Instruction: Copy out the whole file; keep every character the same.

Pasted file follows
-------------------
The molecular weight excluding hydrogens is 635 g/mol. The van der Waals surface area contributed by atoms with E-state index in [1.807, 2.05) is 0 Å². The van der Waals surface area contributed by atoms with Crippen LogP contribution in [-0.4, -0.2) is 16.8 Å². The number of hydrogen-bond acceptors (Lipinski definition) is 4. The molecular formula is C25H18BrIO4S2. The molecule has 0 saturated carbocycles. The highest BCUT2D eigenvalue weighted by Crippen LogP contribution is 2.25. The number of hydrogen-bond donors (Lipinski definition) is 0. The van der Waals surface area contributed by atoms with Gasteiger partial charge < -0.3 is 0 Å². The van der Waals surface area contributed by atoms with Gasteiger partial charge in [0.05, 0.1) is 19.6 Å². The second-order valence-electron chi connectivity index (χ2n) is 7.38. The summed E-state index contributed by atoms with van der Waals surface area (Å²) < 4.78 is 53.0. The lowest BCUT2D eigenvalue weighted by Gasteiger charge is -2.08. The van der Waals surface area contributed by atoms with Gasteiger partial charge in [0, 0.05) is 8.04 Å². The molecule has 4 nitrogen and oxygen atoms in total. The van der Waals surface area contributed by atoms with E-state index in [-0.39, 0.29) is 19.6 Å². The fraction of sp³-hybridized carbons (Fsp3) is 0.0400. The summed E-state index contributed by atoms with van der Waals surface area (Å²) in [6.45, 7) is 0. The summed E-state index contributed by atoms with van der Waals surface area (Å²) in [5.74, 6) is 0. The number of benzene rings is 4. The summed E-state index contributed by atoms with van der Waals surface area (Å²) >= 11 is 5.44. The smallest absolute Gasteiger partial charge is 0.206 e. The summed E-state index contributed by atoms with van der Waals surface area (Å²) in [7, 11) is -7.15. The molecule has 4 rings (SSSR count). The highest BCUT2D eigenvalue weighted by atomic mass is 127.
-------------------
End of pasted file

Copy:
The molecular weight excluding hydrogens is 635 g/mol. The van der Waals surface area contributed by atoms with E-state index in [1.807, 2.05) is 0 Å². The van der Waals surface area contributed by atoms with Crippen LogP contribution in [-0.4, -0.2) is 16.8 Å². The number of hydrogen-bond acceptors (Lipinski definition) is 4. The molecular formula is C25H18BrIO4S2. The molecule has 0 saturated carbocycles. The highest BCUT2D eigenvalue weighted by Crippen LogP contribution is 2.25. The number of hydrogen-bond donors (Lipinski definition) is 0. The van der Waals surface area contributed by atoms with Gasteiger partial charge < -0.3 is 0 Å². The van der Waals surface area contributed by atoms with Gasteiger partial charge in [0.05, 0.1) is 19.6 Å². The second-order valence-electron chi connectivity index (χ2n) is 7.38. The summed E-state index contributed by atoms with van der Waals surface area (Å²) < 4.78 is 53.0. The lowest BCUT2D eigenvalue weighted by Gasteiger charge is -2.08. The van der Waals surface area contributed by atoms with Gasteiger partial charge in [0, 0.05) is 8.04 Å². The molecule has 4 nitrogen and oxygen atoms in total. The van der Waals surface area contributed by atoms with E-state index in [-0.39, 0.29) is 19.6 Å². The fraction of sp³-hybridized carbons (Fsp3) is 0.0400. The summed E-state index contributed by atoms with van der Waals surface area (Å²) in [6.45, 7) is 0. The summed E-state index contributed by atoms with van der Waals surface area (Å²) in [5.74, 6) is 0. The number of benzene rings is 4. The summed E-state index contributed by atoms with van der Waals surface area (Å²) >= 11 is 5.44. The smallest absolute Gasteiger partial charge is 0.206 e. The summed E-state index contributed by atoms with van der Waals surface area (Å²) in [7, 11) is -7.15. The molecule has 4 rings (SSSR count). The highest BCUT2D eigenvalue weighted by atomic mass is 127.